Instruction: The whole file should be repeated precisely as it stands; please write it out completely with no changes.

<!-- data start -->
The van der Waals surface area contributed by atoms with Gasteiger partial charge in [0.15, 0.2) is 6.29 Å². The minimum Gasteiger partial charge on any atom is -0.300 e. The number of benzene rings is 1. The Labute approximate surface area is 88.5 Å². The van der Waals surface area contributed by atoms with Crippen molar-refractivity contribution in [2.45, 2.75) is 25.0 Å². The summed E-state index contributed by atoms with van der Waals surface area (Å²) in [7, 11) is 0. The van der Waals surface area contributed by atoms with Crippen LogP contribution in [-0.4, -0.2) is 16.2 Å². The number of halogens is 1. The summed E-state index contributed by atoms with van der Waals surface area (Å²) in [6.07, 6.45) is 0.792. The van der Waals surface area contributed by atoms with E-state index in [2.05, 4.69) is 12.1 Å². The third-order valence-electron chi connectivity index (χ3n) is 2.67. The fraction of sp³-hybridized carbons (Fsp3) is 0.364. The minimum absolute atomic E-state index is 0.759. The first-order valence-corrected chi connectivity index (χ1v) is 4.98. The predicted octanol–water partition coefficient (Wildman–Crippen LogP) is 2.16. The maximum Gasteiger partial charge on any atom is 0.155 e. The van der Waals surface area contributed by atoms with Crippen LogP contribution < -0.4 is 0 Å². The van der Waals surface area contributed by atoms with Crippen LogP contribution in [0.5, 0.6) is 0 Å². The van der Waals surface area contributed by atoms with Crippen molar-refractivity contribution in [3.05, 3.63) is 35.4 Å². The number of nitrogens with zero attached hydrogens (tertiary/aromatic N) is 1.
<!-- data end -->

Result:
The van der Waals surface area contributed by atoms with Gasteiger partial charge in [0.15, 0.2) is 6.29 Å². The minimum Gasteiger partial charge on any atom is -0.300 e. The number of benzene rings is 1. The Labute approximate surface area is 88.5 Å². The van der Waals surface area contributed by atoms with Crippen molar-refractivity contribution in [2.45, 2.75) is 25.0 Å². The summed E-state index contributed by atoms with van der Waals surface area (Å²) in [7, 11) is 0. The van der Waals surface area contributed by atoms with Crippen LogP contribution in [-0.4, -0.2) is 16.2 Å². The number of halogens is 1. The summed E-state index contributed by atoms with van der Waals surface area (Å²) in [6.07, 6.45) is 0.792. The van der Waals surface area contributed by atoms with E-state index in [2.05, 4.69) is 12.1 Å². The third-order valence-electron chi connectivity index (χ3n) is 2.67. The fraction of sp³-hybridized carbons (Fsp3) is 0.364. The minimum absolute atomic E-state index is 0.759. The first-order valence-corrected chi connectivity index (χ1v) is 4.98. The predicted octanol–water partition coefficient (Wildman–Crippen LogP) is 2.16. The maximum Gasteiger partial charge on any atom is 0.155 e. The van der Waals surface area contributed by atoms with Crippen LogP contribution < -0.4 is 0 Å². The van der Waals surface area contributed by atoms with Crippen LogP contribution in [0.5, 0.6) is 0 Å². The van der Waals surface area contributed by atoms with Crippen molar-refractivity contribution in [3.05, 3.63) is 35.4 Å². The number of nitrogens with zero attached hydrogens (tertiary/aromatic N) is 1.